Ty Sycáci

Lék a Jed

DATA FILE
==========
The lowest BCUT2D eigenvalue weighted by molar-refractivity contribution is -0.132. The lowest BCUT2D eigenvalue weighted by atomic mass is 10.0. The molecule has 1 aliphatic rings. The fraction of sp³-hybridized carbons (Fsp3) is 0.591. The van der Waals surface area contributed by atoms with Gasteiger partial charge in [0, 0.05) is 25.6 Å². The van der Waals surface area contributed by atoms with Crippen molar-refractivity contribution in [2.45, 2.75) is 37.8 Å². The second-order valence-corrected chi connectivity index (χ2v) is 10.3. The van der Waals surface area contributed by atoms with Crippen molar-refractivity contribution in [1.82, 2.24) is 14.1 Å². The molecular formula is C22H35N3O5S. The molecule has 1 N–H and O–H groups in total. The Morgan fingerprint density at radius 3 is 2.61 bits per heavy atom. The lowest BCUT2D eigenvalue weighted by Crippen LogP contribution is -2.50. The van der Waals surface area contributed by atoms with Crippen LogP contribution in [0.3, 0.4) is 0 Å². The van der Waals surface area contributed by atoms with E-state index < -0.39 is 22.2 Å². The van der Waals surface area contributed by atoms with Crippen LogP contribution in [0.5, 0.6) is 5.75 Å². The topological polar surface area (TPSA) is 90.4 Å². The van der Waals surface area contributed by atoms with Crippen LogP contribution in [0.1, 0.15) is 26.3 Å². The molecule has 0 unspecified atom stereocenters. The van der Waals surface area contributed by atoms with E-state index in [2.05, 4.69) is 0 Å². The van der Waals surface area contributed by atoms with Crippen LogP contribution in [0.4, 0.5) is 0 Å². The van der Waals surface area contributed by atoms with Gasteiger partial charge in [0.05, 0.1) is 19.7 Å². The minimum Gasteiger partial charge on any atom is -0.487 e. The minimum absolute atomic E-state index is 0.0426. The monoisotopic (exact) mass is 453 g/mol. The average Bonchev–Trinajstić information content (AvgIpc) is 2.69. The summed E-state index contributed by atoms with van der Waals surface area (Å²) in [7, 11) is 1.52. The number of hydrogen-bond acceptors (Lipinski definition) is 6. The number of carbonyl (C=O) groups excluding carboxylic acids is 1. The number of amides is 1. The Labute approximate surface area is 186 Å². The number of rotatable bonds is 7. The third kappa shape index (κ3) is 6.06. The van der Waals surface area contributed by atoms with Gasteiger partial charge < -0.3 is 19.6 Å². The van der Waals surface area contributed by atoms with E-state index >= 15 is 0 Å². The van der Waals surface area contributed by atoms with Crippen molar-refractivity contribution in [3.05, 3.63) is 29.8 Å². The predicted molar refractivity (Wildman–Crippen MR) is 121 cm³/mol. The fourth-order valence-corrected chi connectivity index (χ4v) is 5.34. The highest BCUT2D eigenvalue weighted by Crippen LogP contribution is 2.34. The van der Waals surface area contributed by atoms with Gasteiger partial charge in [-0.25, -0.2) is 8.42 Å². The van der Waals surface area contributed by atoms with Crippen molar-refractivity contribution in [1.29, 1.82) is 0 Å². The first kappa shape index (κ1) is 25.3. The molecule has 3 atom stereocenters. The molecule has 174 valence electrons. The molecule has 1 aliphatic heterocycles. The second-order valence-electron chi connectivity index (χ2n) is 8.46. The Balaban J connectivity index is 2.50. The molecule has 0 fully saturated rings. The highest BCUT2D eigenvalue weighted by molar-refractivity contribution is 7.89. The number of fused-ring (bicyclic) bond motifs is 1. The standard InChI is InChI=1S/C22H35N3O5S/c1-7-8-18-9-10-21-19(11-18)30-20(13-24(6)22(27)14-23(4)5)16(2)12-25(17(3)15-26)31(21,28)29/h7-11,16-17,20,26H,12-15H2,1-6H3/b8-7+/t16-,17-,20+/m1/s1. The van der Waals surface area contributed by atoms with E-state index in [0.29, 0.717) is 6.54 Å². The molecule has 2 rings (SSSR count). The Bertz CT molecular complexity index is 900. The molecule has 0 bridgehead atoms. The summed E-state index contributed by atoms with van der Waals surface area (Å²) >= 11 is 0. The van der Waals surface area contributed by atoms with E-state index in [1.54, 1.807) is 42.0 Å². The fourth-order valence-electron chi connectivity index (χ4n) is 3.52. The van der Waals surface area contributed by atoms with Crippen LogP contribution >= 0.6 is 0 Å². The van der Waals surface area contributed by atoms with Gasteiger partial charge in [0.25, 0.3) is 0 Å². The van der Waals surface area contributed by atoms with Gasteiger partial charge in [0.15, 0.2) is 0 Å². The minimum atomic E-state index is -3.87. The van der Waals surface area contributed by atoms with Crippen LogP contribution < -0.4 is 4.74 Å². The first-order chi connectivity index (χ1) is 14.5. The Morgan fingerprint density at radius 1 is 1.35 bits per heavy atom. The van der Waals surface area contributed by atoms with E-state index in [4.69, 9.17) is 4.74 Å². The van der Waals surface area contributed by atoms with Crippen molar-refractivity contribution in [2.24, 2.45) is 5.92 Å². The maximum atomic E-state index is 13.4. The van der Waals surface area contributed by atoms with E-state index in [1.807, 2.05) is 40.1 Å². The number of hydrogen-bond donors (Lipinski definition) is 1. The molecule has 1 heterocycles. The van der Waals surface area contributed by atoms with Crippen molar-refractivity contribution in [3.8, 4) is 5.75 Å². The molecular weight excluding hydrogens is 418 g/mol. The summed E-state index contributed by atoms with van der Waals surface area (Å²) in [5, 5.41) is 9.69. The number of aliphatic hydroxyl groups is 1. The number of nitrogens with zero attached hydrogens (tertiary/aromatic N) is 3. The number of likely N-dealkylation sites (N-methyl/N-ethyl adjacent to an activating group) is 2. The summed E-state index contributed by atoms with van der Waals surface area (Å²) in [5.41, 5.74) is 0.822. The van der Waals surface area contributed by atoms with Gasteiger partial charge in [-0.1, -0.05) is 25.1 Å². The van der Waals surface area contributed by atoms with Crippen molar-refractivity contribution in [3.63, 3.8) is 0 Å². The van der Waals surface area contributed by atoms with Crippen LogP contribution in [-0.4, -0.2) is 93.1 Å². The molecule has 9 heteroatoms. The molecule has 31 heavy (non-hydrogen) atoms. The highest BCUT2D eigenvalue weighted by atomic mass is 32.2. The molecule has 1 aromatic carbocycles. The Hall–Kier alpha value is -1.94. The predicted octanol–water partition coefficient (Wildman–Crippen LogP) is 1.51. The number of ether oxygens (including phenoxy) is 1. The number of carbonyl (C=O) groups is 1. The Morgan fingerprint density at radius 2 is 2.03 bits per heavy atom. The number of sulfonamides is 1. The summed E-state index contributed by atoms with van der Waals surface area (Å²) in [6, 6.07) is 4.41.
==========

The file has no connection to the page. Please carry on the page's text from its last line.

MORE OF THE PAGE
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From '50s rockabilly to '90s grunge, English has long been rock's dominant language. However, rock doesn't necessarily have to be performed in English. The rock en español phenomenon is huge in Latin America, and even though many German and Scandinavian rockers have opted to write in English exclusively, there are also European rockers who record in languages that range from French to Polish. The post-communist Czech Republic is full of Czech rockers who perform in their own language and cater to Czech audiences; one of them is the very risk-taking Ty Sycáci, whose second album, Lék a Jed, is representative of the more eccentric, avant-garde side of Czech rock. Because all of the lyrics are in Czech, some English-speaking listeners will inevitably shy away from this CD. And that is a shame because even if one doesn't speak a single word of Czech, Lék a Jed (Medicine and Poison in English) still has an interesting, intriguing sound -- one that could be described as Frank Zappa & the Mothers of Invention meets punk and alternative rock (minus traditional drums) with elements of East European folk. It's an unlikely mixture, but one that works well. Only those who speak Czech will understand the lyrics that are coming out of lead singer/founder Petr Vása's mouth; however, one need not speak Czech to realize that he is bringing a great deal of feeling and emotion to them. And one needn't understand Czech to appreciate Ty Sycáci's bizarre, twisted sense of melody. Like the late Frank Zappa, this trio can be quite self-indulgent. But one could excuse -- or even enjoy -- Zappa's excesses because he was so darn creative, and the same goes Ty Sycáci. Despite the trio's tendency to be self-indulgent, Lék a Jed is an engaging slice of avant-rock.

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